Chemmie Squier | Acting Fashion & Beauty Editor | Monday, 9 May 2016

Study Says Young People Are The Least Ethical Shoppers

Study Says Young People Are The Least Ethical Shoppers

The Debrief: We talk the talk but apparently we don't walk the walk

The weekly/daily, however you do it, shop is a huge struggle. Not only are you trying to resist the urge to buy 10 packets of Hobnobs and a five kilos of cheese and call that dinner for the next week, there's also the decision of what kind of produce to buy: do you go organic? Fair trade? Value? Vegan

However new research published in Journal of Marketing Management, shows that us young people aren't actually shopping ethically in the supermarket. According to the survey, ethical shoppers are more likely to be middle aged, with young people and old people less likely to buy fair-trade and organic produce. This created a 'curvilinear' relationship between age and the likelihood of buying them. Men and women were found to be equally ethical.

As well as that researchers said that whilst young people talked a lot about buying ethical goods, this didn’t translate into actions. Basically, we're all chat. Accoring to the Western Daily Press, researcher Professor Morrell, said that ‘The findings may reflect that both younger and older consumers have less disposable income, especially as fairtrade and organic goods are often more expensive.’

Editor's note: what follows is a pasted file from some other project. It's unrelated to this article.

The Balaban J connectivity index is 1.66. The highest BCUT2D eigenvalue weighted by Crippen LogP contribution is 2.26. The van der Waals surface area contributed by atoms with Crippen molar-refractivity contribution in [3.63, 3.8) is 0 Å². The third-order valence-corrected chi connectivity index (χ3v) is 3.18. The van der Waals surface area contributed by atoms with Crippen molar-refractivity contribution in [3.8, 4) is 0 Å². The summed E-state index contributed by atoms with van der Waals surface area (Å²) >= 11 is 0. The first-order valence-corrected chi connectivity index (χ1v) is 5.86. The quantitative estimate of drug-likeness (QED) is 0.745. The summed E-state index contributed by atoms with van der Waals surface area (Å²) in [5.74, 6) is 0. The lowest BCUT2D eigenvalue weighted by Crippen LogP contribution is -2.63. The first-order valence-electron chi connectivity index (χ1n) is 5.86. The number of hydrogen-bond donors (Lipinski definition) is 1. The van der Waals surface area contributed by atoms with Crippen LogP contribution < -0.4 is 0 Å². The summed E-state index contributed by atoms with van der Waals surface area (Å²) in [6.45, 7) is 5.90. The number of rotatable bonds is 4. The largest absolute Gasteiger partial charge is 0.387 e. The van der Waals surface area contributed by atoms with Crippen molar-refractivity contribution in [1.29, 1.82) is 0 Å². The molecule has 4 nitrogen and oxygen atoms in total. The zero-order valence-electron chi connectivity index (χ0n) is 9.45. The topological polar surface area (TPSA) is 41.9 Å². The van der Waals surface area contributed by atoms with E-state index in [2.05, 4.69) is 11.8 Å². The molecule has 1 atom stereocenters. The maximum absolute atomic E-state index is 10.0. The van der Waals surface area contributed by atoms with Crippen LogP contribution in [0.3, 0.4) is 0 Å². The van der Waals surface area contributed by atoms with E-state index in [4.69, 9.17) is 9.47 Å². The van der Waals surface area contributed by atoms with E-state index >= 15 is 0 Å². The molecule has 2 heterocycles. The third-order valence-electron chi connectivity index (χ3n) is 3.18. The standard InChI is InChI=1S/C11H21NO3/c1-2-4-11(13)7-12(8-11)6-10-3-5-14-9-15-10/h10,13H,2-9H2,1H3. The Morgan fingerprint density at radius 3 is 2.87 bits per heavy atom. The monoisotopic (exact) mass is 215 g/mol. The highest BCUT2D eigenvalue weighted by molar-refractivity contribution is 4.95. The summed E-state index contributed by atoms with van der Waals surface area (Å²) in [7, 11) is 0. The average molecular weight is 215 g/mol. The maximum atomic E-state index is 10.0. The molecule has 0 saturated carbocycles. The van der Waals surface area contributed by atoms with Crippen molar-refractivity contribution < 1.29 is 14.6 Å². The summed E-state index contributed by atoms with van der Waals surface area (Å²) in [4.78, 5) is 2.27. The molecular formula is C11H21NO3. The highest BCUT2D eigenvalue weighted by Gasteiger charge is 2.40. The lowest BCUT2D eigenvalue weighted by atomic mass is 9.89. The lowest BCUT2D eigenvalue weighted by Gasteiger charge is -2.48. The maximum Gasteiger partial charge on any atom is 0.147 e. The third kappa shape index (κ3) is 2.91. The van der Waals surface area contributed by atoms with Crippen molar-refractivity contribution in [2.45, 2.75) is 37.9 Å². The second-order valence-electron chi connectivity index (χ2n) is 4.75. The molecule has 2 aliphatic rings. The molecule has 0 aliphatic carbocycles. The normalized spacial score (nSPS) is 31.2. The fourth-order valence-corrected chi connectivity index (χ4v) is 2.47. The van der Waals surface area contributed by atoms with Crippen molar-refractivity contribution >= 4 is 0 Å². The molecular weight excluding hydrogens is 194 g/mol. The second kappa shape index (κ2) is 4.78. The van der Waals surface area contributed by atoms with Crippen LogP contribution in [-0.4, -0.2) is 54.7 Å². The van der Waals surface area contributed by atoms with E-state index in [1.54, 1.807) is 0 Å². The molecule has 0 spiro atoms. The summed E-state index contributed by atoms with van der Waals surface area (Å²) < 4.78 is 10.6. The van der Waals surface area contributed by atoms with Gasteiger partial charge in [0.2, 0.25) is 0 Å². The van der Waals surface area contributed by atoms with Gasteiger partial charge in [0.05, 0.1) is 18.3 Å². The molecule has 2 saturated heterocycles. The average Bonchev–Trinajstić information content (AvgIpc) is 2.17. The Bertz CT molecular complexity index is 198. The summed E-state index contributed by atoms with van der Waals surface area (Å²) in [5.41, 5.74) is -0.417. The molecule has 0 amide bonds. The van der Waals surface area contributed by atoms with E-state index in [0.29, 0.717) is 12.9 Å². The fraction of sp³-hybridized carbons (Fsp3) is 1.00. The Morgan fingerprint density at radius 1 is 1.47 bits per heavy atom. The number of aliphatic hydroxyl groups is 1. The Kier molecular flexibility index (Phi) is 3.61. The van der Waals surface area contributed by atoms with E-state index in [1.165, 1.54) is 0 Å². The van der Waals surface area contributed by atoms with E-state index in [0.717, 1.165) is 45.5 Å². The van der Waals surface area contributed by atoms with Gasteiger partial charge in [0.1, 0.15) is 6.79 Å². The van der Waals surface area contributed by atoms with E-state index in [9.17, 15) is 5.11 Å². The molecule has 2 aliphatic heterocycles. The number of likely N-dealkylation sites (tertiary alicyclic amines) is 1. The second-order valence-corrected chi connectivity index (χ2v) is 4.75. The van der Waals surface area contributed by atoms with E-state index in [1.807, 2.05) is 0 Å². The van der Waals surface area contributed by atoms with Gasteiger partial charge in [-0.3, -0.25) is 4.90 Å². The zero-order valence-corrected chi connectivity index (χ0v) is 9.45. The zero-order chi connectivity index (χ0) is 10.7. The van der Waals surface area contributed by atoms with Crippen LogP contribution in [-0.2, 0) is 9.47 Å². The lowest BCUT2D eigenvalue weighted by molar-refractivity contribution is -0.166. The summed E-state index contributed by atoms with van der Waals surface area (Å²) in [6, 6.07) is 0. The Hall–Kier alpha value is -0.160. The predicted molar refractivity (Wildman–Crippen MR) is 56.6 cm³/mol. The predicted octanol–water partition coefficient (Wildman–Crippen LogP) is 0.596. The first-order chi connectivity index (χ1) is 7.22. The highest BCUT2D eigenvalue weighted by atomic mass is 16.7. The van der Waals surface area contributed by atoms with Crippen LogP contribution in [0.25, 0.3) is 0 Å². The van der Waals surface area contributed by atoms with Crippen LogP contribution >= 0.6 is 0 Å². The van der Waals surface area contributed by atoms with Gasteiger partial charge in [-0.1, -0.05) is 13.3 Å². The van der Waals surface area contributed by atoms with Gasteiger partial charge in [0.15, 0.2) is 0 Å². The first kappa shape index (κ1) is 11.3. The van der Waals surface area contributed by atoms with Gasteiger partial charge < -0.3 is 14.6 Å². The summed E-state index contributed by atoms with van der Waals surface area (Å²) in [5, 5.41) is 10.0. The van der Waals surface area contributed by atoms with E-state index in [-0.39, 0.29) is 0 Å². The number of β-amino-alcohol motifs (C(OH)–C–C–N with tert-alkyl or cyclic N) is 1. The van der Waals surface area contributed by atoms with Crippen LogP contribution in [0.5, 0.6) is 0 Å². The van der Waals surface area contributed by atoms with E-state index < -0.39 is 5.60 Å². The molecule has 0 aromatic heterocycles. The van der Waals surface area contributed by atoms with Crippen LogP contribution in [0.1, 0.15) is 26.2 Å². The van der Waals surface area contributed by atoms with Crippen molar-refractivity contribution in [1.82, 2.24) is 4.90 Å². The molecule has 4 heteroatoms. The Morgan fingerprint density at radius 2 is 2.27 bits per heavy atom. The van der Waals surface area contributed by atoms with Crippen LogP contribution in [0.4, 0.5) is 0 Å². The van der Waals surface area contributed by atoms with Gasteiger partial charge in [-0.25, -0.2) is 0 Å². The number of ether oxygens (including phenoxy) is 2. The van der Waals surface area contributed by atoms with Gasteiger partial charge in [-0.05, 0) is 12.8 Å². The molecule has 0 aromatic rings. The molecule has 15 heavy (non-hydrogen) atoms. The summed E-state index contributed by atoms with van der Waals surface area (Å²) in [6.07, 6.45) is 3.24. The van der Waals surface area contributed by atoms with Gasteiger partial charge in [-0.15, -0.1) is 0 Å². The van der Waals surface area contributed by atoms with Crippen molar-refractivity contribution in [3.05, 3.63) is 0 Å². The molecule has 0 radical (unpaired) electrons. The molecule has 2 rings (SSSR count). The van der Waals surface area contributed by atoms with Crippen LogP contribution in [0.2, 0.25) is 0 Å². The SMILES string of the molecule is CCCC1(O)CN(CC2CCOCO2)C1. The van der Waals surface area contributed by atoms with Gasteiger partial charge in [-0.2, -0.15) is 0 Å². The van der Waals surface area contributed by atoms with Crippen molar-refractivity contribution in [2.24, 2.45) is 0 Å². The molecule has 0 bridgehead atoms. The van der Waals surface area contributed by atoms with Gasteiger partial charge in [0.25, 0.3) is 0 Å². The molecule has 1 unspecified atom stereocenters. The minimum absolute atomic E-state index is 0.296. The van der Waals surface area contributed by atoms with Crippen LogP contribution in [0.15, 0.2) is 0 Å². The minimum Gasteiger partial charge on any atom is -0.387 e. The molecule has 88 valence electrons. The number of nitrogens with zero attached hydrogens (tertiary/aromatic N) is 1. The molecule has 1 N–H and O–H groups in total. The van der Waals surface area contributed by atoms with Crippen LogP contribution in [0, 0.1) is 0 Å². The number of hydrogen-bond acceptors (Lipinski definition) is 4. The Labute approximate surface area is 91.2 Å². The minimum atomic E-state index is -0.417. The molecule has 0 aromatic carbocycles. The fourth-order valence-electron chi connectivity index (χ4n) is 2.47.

‘Our work shows that values play an important part in how many consumers shop, with many aware that their buying habits can have a direct impact on people's working conditions or the environment,’ he went on. ‘We know a lot of decision-making in supermarkets is almost sub-conscious and so ethical shopping could be enhanced by useful visual cues and subtle features in the layout of the store that could align with these values.’

Organic and fair trade products are invariably more expensive, but there are actually ways to eat organically without hammering your overdraft. You can also be more mindful of the kind of food you're buying and the quantity – rather than buying bulk just because its cheap and eventually having to throw it away, buy less food that's better quality and make it go further.

 

Like this? You might also be interested in:

Ask An Adult: Is Going Vegan Better For Me?

How To Eat Organic Without Breaking The Bank

Scientists Can't Actually Agree On Whether Organic Food Is Better For Us

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Tags: Food